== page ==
There is much community dismay at Australia’s failure to meet its power system needs. Intermittent, renewable power sources, such as wind and solar, have increased their share of the energy mix. However, governments are only beginning to understand the implications of this for energy policy.
The power system must be able to respond to changes in supply when the wind doesn’t blow or the sun doesn’t shine. Why? Because we have to keep the lights on, the schools open, the trains running and the factories operating.
At the same time, we have to ensure that the power system remains affordable.
Keeping the lights on at an affordable cost requires a technology-neutral approach to energy policy – an approach that caters for all possible solutions without prejudice to, or predisposition against, any single option.
Technology neutrality must be embraced as the core principle of modern energy policy. There are two reasons for this: first, because it allows for the deployment of both intermittent and dispatchable power; and second, because it optimises the operation of the power system at the lowest possible cost.
Australia lacks energy policy certainty
Australia’s lack of energy policy certainty has two causes: the first is an insufficient understanding of power system technology; the second is excessive politicisation of the policy debate.
Decisions affecting the electricity sector, rather than being directed by a clear policy framework, have been made on an ad hoc basis in response to, and sometimes in ignorance of, a range of issues that are not so often spoken about, such as how we plan our cities as populations grow, what are the changing energy needs of our transportation and other infrastructure, and what new technologies are available to us.
More overtly, over the past ten years, the two main drivers of energy policy have been the increasing cost of electricity and, even more emphatically, environmental concerns over climate change.
Australian policy has now come to be driven by the risk of blackouts, a risk that is likely to continue as older coal-powered stations are retired and the lost capacity is not replaced, potentially creating a cliff over which the entire power system could fall.
Policymakers have failed to provide an effective, apolitical mechanism for consideration of the energy mix and emissions reduction targets.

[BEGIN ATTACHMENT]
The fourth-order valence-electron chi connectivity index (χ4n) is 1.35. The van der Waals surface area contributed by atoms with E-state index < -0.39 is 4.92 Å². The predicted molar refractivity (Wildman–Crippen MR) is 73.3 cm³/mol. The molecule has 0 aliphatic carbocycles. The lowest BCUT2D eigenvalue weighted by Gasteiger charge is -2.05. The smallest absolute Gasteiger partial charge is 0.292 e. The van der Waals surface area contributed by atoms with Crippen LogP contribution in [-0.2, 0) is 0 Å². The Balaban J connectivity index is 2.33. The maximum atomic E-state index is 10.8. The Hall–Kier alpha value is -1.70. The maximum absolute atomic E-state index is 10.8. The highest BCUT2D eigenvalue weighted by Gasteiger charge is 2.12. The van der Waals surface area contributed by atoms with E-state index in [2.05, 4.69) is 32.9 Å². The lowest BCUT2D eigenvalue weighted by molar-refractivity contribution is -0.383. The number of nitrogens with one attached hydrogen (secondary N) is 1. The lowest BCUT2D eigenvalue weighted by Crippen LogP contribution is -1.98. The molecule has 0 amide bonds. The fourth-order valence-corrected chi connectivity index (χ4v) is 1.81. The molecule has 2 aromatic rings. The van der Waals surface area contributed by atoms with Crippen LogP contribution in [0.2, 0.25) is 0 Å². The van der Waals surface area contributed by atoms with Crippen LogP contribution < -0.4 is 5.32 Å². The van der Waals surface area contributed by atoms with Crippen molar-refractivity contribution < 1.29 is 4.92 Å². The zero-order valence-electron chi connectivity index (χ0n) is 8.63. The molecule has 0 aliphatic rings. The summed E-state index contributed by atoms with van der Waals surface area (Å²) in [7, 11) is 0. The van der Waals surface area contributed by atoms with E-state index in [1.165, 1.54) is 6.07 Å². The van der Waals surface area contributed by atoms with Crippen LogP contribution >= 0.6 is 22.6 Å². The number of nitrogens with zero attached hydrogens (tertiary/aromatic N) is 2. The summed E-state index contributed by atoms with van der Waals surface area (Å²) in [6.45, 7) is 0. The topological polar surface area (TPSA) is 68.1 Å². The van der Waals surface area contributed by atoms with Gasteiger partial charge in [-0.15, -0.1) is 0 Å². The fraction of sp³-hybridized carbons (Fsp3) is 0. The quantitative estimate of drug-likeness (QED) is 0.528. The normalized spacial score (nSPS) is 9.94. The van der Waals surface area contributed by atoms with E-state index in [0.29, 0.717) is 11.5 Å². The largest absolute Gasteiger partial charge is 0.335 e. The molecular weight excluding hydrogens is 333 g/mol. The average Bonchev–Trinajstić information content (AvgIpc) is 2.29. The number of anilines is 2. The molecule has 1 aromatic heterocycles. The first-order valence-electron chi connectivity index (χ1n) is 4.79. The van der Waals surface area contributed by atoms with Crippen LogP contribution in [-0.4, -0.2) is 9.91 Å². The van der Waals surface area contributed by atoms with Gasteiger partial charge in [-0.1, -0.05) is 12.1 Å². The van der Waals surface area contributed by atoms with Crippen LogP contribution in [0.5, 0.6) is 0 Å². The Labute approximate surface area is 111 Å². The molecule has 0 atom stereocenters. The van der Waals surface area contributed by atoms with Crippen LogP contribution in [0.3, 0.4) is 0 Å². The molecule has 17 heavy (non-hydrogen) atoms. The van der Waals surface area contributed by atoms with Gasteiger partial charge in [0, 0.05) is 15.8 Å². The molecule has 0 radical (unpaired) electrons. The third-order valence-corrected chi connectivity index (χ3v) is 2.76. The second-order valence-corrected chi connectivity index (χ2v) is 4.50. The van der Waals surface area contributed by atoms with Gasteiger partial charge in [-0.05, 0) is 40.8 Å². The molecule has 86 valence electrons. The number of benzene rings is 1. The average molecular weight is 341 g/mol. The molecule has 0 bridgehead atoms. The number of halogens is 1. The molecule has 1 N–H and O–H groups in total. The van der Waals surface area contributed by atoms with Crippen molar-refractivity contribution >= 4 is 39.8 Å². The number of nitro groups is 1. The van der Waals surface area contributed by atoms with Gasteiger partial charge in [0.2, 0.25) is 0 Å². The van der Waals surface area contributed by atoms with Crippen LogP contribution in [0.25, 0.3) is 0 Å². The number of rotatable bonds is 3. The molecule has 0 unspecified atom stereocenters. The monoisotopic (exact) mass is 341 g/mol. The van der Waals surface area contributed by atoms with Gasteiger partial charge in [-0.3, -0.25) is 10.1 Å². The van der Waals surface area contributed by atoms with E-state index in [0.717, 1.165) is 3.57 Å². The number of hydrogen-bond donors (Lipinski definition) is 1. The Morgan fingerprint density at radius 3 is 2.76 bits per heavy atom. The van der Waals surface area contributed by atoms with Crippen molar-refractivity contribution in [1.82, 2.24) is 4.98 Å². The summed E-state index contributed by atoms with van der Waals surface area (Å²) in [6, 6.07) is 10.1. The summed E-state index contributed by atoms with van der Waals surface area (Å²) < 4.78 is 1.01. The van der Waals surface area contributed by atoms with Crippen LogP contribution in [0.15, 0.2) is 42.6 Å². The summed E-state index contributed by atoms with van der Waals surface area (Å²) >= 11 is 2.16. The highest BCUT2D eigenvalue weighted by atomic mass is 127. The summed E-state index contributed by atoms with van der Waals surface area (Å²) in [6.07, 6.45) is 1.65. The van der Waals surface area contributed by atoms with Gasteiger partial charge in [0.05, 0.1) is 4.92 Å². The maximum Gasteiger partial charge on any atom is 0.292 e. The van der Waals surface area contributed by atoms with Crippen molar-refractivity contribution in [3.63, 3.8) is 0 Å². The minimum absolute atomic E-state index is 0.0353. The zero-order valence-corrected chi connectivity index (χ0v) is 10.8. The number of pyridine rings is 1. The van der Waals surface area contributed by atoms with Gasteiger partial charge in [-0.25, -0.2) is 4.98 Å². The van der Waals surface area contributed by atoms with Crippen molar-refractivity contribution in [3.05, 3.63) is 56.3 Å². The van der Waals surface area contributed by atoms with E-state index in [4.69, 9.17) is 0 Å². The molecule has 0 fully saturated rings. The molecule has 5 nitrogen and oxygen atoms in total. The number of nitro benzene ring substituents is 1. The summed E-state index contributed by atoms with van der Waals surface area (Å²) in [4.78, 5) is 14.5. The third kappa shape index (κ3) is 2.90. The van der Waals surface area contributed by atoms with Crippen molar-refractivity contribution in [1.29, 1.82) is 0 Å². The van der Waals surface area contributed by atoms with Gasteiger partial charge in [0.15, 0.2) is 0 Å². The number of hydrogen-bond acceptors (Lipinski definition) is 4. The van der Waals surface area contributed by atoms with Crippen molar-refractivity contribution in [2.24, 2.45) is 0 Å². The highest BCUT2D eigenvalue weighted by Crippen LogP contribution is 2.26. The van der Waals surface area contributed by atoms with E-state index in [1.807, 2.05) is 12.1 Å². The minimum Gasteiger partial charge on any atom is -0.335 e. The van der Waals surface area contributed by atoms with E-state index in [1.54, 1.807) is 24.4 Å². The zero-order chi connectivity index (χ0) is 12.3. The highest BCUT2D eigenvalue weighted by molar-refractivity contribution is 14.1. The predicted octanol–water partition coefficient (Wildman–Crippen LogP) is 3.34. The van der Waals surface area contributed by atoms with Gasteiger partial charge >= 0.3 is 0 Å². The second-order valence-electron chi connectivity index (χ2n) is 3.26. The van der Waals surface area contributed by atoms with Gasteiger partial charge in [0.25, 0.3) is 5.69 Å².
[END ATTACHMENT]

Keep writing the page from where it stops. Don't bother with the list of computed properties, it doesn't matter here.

The major explanation for policy uncertainty has been the effective failure, for over a decade, of the Commonwealth and the states to articulate and debate the range of practicable, technology-neutral options for the energy mix for Australia, and to seek industry and community guidance.
One discussant at a recent Energy Policy Institute meeting quipped that technology-neutral in Australia means anything that doesn’t have nuclear or coal in it.
The Finkel Review of the Future Security of the National Electricity Market in 2016/2017 promised relief for a while. However, its fate and future direction is being mainly driven by the competing interests of the Commonwealth and the states. The contrast might be made with a country like Japan, which regularly listens to industry and indicates to the market what new power generation infrastructure needs to be planned.
Policymakers have also failed to outline a truly technology-neutral approach to achieving Australia’s emission reduction targets.
To achieve significant reductions in emissions within the time-frame set by governments, and without also harming GDP, it will be necessary to continue relying for some time on natural gas and coal and to utilise carbon capture and storage technology. As well, there has been almost no discussion about the nuclear power option in Australia; either in public or in government.
There is increasing community frustration with governments about the lack of proper debate on technology options and inattention to the core principle of technology neutrality.
Robert Pritchard is the Executive Director of the Energy Policy Institute of Australia, Australia’s only independent, apolitical, technology-neutral energy policy body. The author’s views do not necessarily reflect the views of the institute or any of its members.